The Chilina Law Firm is an estate planning law firm.  This means that the estate planning attorneys of the Chilina Law Firm are able to assist clients with developing an estate plan (creating the documents for a trust, will, durable power of attorney, medical directive, etc.), or making changes or revisions to estate planning documents if a client already has an estate plan.  Additionally, we also assist clients who are trustees of a trust through the process called trust administration.  Trust administration involves the trustee following the terms of the trust and California law, and making sure all assets of the trust are collected and properly maintained or invested or preserved, payment of debts of the deceased settlors (a settlor being the person(s) who created the trust), and that the remaining trust assets are distributed to the trust beneficiaries, again, per the terms of the trust.  Stated that like, trust administration seems simple enough but for many reasons which we will not go into here, trust administration can be a complex process.  But here are a few of the main duties that a trustee of a trust owes to trust beneficiaries during trust administration.

Generally speaking, a trustee owes a duty of loyalty and a duty of impartiality to the beneficiaries of a trust.  The trustee of a trust is considered by law to be a fiduciary, so the trustee must act and administer the trust under a high standard of care.

So, a trustee must administer the trust according to the terms of the trust.  This means that, in general, the trustee must read the trust and know and understand what are the rules and procedures and directions that are contained in the trust language.  Failure of the trustee to adhere to the terms of the trust can render the trustee’s acts as non-binding or the trustee can even be removed by a Court of law.

The trustee of a Trust owes a duty to furnish or provide information about the trust to the beneficiaries.  This means that, in general, at the beginning of trust administration, the trustee must provide notices and copies of the relevant pages of the trust and communicate how the trustee plans to administer the trust.  It also requires the trustee throughout trust administration to not only periodically keep the trust beneficiaries informed of the trust administration process, typically reported to the beneficiaries through a report of information by trustee) but also account, in most cases unless an accounting is not required or is waived, for the assets of the trust and report such accounting to the trust beneficiaries.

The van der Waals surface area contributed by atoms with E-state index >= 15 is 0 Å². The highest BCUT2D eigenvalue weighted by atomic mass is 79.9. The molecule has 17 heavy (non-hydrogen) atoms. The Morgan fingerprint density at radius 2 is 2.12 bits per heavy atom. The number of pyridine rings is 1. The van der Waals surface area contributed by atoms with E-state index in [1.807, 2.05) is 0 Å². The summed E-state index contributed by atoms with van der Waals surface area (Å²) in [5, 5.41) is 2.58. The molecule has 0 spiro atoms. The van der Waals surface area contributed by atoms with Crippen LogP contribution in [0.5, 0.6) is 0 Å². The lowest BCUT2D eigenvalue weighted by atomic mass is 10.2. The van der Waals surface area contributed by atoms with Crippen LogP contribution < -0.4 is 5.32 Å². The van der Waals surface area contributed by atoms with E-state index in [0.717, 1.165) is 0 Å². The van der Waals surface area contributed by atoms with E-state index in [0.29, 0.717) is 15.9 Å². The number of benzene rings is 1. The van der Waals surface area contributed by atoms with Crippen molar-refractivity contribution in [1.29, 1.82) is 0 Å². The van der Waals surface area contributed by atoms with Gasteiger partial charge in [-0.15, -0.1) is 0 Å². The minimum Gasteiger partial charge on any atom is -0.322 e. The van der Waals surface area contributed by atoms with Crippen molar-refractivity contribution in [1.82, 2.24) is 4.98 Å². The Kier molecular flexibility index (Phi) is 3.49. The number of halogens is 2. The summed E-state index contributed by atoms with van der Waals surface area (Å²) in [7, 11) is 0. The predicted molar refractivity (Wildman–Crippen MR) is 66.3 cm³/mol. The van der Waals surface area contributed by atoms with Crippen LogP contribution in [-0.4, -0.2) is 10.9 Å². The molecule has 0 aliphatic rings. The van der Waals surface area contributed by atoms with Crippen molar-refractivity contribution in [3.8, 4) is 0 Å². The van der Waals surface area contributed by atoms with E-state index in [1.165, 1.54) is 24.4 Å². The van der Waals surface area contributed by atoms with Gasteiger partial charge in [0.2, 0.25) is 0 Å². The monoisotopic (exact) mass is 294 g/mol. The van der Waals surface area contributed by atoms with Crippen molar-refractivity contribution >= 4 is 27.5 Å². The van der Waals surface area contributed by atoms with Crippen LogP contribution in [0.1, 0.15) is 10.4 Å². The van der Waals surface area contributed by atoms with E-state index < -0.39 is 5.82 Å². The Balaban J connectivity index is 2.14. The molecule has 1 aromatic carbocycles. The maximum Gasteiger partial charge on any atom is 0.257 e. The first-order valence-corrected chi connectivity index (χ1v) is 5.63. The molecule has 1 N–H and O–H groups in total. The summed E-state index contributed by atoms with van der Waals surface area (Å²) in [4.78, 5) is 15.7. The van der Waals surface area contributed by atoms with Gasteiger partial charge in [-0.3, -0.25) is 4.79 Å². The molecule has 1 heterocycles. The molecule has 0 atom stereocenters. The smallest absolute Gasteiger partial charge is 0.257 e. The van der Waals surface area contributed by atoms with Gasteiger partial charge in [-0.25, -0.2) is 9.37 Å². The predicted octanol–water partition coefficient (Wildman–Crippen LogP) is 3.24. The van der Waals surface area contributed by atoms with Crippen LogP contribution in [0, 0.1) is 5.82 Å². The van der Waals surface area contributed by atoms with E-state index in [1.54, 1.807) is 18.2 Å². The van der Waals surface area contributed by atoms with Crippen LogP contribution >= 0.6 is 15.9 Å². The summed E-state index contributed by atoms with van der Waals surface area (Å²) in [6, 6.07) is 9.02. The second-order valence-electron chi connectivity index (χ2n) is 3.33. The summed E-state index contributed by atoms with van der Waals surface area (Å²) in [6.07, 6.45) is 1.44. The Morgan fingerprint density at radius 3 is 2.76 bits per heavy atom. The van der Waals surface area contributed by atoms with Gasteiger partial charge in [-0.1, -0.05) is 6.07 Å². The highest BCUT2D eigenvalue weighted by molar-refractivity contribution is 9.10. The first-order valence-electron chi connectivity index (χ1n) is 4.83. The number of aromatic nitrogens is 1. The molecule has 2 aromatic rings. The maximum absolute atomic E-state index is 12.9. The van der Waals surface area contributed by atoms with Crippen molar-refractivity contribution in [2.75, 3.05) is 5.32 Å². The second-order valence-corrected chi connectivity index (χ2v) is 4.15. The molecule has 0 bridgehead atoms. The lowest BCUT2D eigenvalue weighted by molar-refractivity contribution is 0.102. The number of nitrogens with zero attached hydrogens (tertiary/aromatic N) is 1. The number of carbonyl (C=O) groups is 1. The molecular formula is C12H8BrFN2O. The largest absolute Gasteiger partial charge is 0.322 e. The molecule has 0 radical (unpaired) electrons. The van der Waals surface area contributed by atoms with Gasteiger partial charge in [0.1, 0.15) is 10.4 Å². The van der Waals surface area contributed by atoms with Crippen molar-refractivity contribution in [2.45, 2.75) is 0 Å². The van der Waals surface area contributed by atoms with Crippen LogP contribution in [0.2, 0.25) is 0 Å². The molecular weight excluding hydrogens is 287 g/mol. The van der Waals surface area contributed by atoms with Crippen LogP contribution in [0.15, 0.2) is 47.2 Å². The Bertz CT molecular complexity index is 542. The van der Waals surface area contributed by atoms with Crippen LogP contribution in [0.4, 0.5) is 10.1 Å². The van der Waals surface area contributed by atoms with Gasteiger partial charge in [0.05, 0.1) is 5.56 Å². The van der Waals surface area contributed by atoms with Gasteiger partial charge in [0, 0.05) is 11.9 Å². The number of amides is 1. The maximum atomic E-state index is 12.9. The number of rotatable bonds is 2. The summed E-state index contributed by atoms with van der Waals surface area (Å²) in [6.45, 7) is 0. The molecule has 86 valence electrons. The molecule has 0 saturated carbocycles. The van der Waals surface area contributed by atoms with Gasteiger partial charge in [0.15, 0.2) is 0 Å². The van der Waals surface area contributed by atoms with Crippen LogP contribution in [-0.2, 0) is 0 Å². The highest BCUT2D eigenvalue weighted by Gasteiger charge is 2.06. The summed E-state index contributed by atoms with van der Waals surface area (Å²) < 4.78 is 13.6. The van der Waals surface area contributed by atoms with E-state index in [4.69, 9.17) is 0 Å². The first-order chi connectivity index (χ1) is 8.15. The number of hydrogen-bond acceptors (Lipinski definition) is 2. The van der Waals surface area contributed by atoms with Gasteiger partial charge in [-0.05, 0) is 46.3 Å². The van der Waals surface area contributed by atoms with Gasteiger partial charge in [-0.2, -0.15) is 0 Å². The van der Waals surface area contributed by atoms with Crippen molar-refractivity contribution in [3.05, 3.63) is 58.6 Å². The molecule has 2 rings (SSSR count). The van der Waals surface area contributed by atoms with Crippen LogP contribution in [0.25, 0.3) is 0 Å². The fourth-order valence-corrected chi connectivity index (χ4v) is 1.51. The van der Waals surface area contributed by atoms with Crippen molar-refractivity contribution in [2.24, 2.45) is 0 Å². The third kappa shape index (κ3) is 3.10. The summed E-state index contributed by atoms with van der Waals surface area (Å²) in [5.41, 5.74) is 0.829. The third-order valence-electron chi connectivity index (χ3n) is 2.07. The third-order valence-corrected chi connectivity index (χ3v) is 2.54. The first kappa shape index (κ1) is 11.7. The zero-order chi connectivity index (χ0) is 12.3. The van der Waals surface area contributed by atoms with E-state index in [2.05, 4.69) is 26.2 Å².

Interestingly enough, there is a duty by the trustee to not disclose information to a third person regarding trust administration when the trustee should know that such disclosure would be detrimental to a beneficiary’s interest.

In most cases, the trustee has the duty as a fiduciary to personally perform the tasks associated with trust administration.  Having said that, it is possible in some cases for a trustee to rely on other professionals, e.g., Accountant, CPA, Attorney, Financial Advisor, Insurance agent, etc., to assist the trustee with trust administration.  For example, it would be okay for the trustee of a trust to hire an investment advisor to provide guidance on investments and hold stocks and bonds of the trust on account but it is not proper for the trustee of the trust to delegate decisions about investments solely to the investment advisor as such decision must be made and authorized by the trustee, only.

We noted above that the trustee of a trust owes to the trust beneficiaries a duty of loyalty.  A duty of loyalty requires the trustee to administer the trust solely in the interest of the trust beneficiaries.  This seems simple but it is actually a complicated item.  For example, this means that a trustee must administer the trust in a fashion that is impartial or neutral to all beneficiaries.  Meaning, a trustee cannot act to prefer one beneficiary over the others.  A duty of loyalty also means that the trustee must avoid complex rules of conflicts of interest, avoid self-dealing, avoid competing interests, etc.  Failure to do so may result in removal of the trustee and even being held accountable for damages done to the trust as well as trust beneficiaries.

The above-noted duties are just a few of the many duties that a trustee owes in their fiduciary capacity to the beneficiaries of a trust.  Anyone considering being named as a trustee of a trust or who has been named as a trustee of a trust should contact a competent estate planning attorney such as an estate planning attorney with the Chilina Law Firm for further information.

Authored by Greg Chilina and Co-Authored by Karen Chilina

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